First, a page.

PALMA City Council yesterday accepted a proposal put forward by the opposition Partido Popular (PP) party to bring a conclusive end to problems caused by street drinking parties, otherwise known as the botellon.

In a special meeting of the Council called by the PP to address kick-starting economic activity in the city, PP spokesman Julio Martinez said that getting rid of the botellón could only benefit the business community because the noise and mess left by the street drinking parties was marring Palma's tourist image.

Referring to legislation to crack down on mass drinking in the street approved last Wednesday by Palma City Council, Martinez said that although this was a step in the right direction, the move merely reinforced already-existing bylaws and will not put an end to the parties.

Martinez said that the PP wanted to see action and not words and pointed out that it was now two weeks ago that his party had asked the Socialist-ruled Council to take stronger measures over the botellón. He said that what was really needed was a ban on street drinking, not just a bylaw which technically worded, was designed to “reduce the effects of alcohol consumption in public places.” Martinez claimed that according to rumour, if a ban was not levied on the street drinking parties, there were businesses and hotels in certain parts of Palma which would have to close. He said that if this were the case, as indeed evidence suggested, then the City Council should not “give any leeway” over the matter. Martinez added that he therefore hoped that there would be all-party backing to the proposal to ban the botellón.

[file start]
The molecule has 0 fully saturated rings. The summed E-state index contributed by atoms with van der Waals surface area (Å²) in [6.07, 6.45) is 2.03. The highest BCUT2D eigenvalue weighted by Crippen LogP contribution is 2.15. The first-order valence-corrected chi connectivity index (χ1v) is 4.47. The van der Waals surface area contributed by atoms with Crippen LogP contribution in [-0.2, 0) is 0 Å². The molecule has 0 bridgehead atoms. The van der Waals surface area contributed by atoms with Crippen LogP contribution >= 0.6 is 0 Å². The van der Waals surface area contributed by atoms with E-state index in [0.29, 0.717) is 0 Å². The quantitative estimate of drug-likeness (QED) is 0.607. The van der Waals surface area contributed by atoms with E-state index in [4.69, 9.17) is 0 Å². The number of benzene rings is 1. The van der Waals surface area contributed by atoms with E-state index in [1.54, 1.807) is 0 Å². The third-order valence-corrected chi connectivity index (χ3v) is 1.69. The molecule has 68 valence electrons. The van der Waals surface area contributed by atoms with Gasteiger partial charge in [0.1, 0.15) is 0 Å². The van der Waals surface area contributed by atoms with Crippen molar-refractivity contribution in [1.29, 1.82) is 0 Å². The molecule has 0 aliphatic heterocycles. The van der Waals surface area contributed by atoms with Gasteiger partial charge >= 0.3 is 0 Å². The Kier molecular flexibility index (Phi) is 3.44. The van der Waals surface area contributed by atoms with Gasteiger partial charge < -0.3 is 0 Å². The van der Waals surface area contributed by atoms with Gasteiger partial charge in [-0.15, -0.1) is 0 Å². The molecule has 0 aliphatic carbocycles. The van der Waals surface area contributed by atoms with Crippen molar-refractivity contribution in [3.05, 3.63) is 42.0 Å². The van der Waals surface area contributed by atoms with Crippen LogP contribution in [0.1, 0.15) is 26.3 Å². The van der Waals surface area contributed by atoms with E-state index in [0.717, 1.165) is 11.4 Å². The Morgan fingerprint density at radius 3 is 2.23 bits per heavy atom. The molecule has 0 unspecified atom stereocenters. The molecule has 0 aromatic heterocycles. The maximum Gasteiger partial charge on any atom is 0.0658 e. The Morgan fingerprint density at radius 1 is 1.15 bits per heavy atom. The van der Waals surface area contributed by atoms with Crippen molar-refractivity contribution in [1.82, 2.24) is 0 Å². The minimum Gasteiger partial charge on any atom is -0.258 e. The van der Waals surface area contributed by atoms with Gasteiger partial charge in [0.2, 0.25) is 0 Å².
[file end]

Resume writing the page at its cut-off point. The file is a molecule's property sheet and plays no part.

Majorcan Unionist (UM) spokesman on the City Council, Llorenç Palmer, gave his support to the PP proposal, saying that it was important that the street parties were brought to an end “in one way or another.” Social Welfare Councillor, Eberhard Grosske said that whatever legislation was finally passed, it should represent the interests of all citizens so that there was no social conflict.

The PP proposal will mean that no gatherings at all, whether they involve drinking or not, should be allowed to disturb people's right to live quietly and conduct business normally.


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